The Invitations of Quadstock 33: Into the depths of the Rubber-Scented Arena!


Jake Nelson

Students crowd together to watch “THEM” perform at Seattle University’s 2023 Quadstock.

There was a gothic ill which harvested itself in the musics of the night— a still, American punk that bodied the fashions, murky blue light, food and lyrics galore! The mood transpired the crowd into an idyllic groove the headliner, Ricky Montgomery, dubbed “ritualistic.” 

Due in large part to budget restrictions, according to Sofia Marti Devolx, a fourth-year communication and media major and the Quadstock coordinator, the Student Events & Activities Council (SEAC) were compelled to bring the music festival indoors despite years of celebration on the Quad. 

Seattle University’s annual Spring event Quadstock repped a soft grunge inside the gymnasium, the sports achievements still plastered across the walls of the rubber-scented arena.

Students paid double what they did past years, with entry fees accommodating their hot dogs and cotton candies and sodas. The name of the game was dressed in 60s and screaming loyalties in support of local bands and kids clinging to the gates. The energy at the event was electric despite a modest crowd. Eyes wide and hands up, the collective grew curiouser and curiouser at the gogo boots and candy apple bass that enveloped the young talents.

“I don’t think we’re doing anything special,” Fern Creson, a first-year photography major and the lead vocalist of All Friends Here, said. “I think it’s just fun for us.” 

Hours before showtime, the band described their introduction to music, reminiscing their adolescence, forgetting the genesis of their adoptive gifts.

“I don’t remember why I started playing the guitar,” Zach Hochstein, a first-year arts leadership major and member of the band, said. “But I did.”

When asked about their musical instruction, most of the talents described being self-taught. 

“In the end of last summer, my friend was like, ‘Do you wanna take this bass? I have this bass my ex-boyfriend left at my house, and he’s not coming back! Do you want this bass?’ And I was like ‘Yeah sure’ and took it to college,” Keagen Brooks-Torres, a first-year English major, said. 

She described her music tastes, flushed with kaleidoscope eyes, of the experimental rockers, underground punkers. Brooks-Torres, the band’s bassist, strung her instrument in tune with the swirls of her freaky galaxies in mere months and was ready to play. They’d classified their sound as “indie punk,” to me, it screamed lonely exotic with a sci-fi consciousness. 

“I feel like our tastes are  all over the place,” Hochstein said. “It’s kinda interesting how consistent of a sound we’ve made when we don’t listen to the same music at all.”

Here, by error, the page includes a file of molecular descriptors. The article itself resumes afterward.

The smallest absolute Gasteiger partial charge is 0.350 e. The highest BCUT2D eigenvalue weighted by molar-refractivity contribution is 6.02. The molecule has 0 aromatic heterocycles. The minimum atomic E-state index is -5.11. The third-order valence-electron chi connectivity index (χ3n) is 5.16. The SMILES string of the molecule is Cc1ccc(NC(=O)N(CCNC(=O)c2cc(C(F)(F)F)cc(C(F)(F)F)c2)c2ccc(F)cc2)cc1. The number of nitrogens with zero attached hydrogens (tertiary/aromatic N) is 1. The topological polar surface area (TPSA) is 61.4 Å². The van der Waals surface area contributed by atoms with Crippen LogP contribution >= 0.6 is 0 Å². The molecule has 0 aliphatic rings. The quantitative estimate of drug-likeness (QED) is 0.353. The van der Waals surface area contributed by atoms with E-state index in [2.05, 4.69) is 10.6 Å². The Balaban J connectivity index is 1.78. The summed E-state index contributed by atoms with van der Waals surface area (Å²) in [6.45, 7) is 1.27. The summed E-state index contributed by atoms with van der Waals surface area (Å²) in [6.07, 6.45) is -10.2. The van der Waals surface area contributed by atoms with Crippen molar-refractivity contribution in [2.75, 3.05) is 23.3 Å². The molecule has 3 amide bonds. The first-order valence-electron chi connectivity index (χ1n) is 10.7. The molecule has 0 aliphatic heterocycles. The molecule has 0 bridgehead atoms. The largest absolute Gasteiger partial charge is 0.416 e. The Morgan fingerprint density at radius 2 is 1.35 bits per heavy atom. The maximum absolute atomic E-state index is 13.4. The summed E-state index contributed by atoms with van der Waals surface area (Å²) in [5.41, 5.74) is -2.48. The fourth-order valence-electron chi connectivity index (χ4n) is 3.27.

All Friends Here grew angsty in what people would think of their selections, but in the afterward, the indie punk band performed with an undisturbed psychedelia, Creson throwing kisses at the assembly of music lovers.

The new teen pop-rock project, THEM, is an all-female Seattle-based band housing its members in the basement of Mode Music Studios. The four met in a class led by artist Eva Walker of The Black Tones and curated their sound after pop. 

The band “THEM” preforming at Seattle University’s 2023 Quadstock.
The band “THEM” preforming at Seattle University’s 2023 Quadstock. (Jake Nelson)

“I think that’s definitely the goal [for the future of the band] is trying to put as much emotion and beauty and human nature in the music as possible,” Producer Destin Mai said. 

Mai had always wanted to produce, and after he and Ellie matched on Tinder, he’d noticed the potentials of the young talents assuring “the next wave is going to be 10 times bigger than the last one.” The band has since charted no. 5 on KEXP just days after the debut of their single, “BAD 4 U,”

Montgomery sat down and disclosed the strangeness of his abrupt popularity.

“It was definitely weird because I had sort of shelved those songs for a number of years and for them to suddenly be my biggest songs was a real mental gymnastics thing at first,” Montgomery said. “I’m a bit more at peace with it, but it was a sound I really intentionally distanced myself from.”

Montgomery was timid and thought it bizarre to revisit those pockets of melancholy. 

Ricky Montgomery preforms at Seattle University’s 2023 Quadstock.
Ricky Montgomery preforms at Seattle University’s 2023 Quadstock. (Jake Nelson)

He put out an EP after the unlikely boom of his hit songs on TikTok called “It’s 2016 Somewhere,” a capsule for his feeling trapped in a hall of funny mirrors. 

“It was like the year 2016 was being reflected back at me endlessly,” Montgomery said. 

Before his success, Montgomery, broke and passing though any number of jobs, wanted a sort of escapism from family life and something like boredom, so he took to music. In and between his breaks in employment, he was always going back to writing, continuing because he didn’t know how to do anything else and because of its haunting over every aspect of his life.  

Montgomery closed Quadstock 33 with his second viral hit, “Mr Loverman,” a heavy slow-beat sleaze that he called “ritualistic and definitely gothic.” This event, dope and modern in comparison to previous iterations, inaugurated the limited crowd to the experimental sound of the bands and the future of untypical art.